So, that’s us, but if you’ve got any sug­ges­tions for Bren­dan, leave ’em in the com­ments below.

* Edit­ed for length.

21 thoughts on “Q&A: Which Classics Might I Have Missed?”

    1. In the right pub, Adnams Broad­side. The bot­tled ver­sion is not a patch mind you.”
      That’s because it is not the same beer. I asked the brew­er, then why call the bot­tle Broad­side?
      He said: The Mar­ket­ing boys like the name. And with that raised his eyes to the ceil­ing!
      Like­wise Adnams Bit­ter in bot­tles isn’t Adnams Bit­ter. I think it is Extra which is rare to find in casks.

  1. Har­vey’s Bit­ter.
    Old Hooky by Hook Nor­ton.
    Adnam’s Broad­side.
    Sam Smith’s Alpine Lager (just because you need it as a yard­stick).

  2. Any­one who’s real­ly curi­ous about old-school Eng­lish beer should go to Sus­sex imme­di­ate­ly and drink a lot of Har­vey’s Best. (They don’t bot­tle it as such; the Blue Label is sup­pos­ed­ly based on Best, but I can’t vouch for it.) Fail­ing that, I’d hon­est­ly rec­om­mend work­ing your way through some of the bet­ter super­mar­ket beers: But­combe Bit­ter, Adnam’s Best, Wood­forde’s Wher­ry, Fuller’s Lon­don Pride, Con­is­ton Blue­bird, Tim­o­thy Tay­lor Bolt­mak­er and Land­lord. Drink them in ascend­ing strength order – and don’t drink any oth­er beers for as long as it takes to work your way through them; give your palate a chance to adjust – and by the end of it you should have an idea what the fuss is about.

    These days strength goes with IPAs and impe­r­i­al stouts, but back in the 1970s & 80s ‘strong’ tend­ed to mean ‘heav­ier and sweet­er’. ESB is a good rec­om­men­da­tion, and I’d also rec­om­mend one of the dark­er beers from Con­wy – Welsh Pride or Ram­part. Not a mil­lion miles from ESB, but with a larg­er truck­load of malt. Adnam’s Broad­side is worth a try, too.

    At the top end of the old-school strength scale you’d find pale, sweet bar­ley wines and dark, sweet old ales. Robin­son’s Old Tom and Lees’ Man­ches­ter Star are fine exam­ples of the lat­ter, both avail­able in super­mar­kets. (Man­ches­ter Star is a new beer, so I should real­ly have rec­om­mend­ed the much longer-estab­lished Moon­rak­er – but the brew­ery have dropped the strength on Moon­rak­er, and I think Man­ches­ter Star is a bet­ter rep­re­sen­ta­tion of how it used to be.) Where you’d find a real­ly good old-school bar­ley wine in bot­tle I’m not sure; let me know when you find out!

    1. Wood­forde’s Wher­ry is pret­ty mediocre at the moment, even in a pub that serves it well. Not had it out of a bot­tle in ages though.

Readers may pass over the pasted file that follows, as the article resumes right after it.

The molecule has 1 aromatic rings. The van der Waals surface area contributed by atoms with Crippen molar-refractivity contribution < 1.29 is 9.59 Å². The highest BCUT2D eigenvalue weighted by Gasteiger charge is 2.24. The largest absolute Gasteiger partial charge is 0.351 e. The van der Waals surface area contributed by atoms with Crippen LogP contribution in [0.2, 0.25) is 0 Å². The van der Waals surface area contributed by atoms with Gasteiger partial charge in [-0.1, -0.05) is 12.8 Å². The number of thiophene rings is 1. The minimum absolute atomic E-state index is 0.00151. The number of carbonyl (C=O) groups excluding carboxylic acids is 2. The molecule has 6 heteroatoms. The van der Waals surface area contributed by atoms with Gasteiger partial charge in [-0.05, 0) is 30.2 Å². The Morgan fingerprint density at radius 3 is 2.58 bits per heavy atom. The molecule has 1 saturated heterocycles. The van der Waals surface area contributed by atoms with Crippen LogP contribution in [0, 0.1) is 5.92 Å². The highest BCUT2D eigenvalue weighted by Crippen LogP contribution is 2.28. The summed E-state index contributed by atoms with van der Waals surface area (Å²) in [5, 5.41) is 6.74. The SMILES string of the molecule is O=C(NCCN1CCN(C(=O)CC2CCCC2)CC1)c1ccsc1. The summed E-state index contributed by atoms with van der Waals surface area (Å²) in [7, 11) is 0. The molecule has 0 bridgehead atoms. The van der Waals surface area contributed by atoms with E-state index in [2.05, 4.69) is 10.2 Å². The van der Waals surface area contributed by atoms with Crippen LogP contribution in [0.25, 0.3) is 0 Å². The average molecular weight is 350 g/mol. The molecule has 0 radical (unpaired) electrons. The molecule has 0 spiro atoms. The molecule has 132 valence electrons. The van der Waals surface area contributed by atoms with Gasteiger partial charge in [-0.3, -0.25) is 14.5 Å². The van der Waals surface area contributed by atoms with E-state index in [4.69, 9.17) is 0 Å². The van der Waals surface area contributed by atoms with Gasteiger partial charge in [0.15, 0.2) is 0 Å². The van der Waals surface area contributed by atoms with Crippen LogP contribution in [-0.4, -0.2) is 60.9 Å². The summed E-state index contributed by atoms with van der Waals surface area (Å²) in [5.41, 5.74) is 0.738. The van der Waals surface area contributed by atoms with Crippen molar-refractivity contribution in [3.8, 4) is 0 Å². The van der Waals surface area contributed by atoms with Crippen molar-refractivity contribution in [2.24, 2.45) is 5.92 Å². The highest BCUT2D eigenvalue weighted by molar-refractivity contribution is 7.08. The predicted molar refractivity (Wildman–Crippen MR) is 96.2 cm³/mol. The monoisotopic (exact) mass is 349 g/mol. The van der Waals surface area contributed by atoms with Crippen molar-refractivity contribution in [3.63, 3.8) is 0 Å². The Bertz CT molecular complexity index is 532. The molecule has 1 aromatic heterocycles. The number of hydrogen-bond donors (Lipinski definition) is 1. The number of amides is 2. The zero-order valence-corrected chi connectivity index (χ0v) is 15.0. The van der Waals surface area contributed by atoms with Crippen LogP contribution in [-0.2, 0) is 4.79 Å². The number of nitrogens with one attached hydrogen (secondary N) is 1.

3. If you’re restrict­ing it to bot­tles, a prob­lem is that brew­ery-con­di­tioned bot­tled beers, while they can be very good, are nev­er a patch on a well-kept pint of the cask equiv­a­lent. Tay­lors Land­lord is a prime exam­ple.

    But, off the top of my head,

    Robin­sons Old Tom
    Wor­thing­ton White Shield
    Samuel Smith’s Organ­ic Pale Ale (or Nut Brown Ale)
    Adnams South­wold Bit­ter
    Cale­don­ian Edin­burgh Cas­tle

    I would have includ­ed Hop Back Sum­mer Light­ning, but recent sight­ings have not been bot­tle-con­di­tioned, which is a bit dis­ap­point­ing.

  4. Had a pint of cask Bass the oth­er day it is still great.
    Ever­ards Tiger is not up to scratch now but their Orig­i­nal is still worth drink­ing, although not quite as good the pre­vi­ous incar­na­tion, Old Orig­i­nal.

    1. Keiran, a lit­tle bird told me youre in the process of open­ing a micro brew­ery your­self? Is this the kind of brew you’ll be pro­duc­ing?
      You are right about Tiger, but their 6 nations pro­mo beer was accept­able, like tiger lite.

    2. Agreed that cask Bass is still great – see here.

      How­ev­er, the bot­tled and canned ver­sions are not brewed in Bur­ton but, I believe, by AB InBev at Sam­les­bury, and can’t be said to have more than a faint echo of the cask.

  5. Wor­thing­ton’s White Shield
    Old Chim­neys Good King Hen­ry and Old Chim­neys Good King Hen­ry Spe­cial Reserve

  6. A bot­tled beer that’s easy to find and real­ly divides drinkers is Theak­ston’s Old Pecu­liar. It’s in my local Tescos and hun­dreds of off-licences and cor­ner shops have it. It reminds me a bit of dan­de­lion and bur­dock and might have cloves in it. Gold­en & hop­py it cer­tain­ly ain’t. It’s def­i­nite­ly a “have to be in the right mood for it” beer.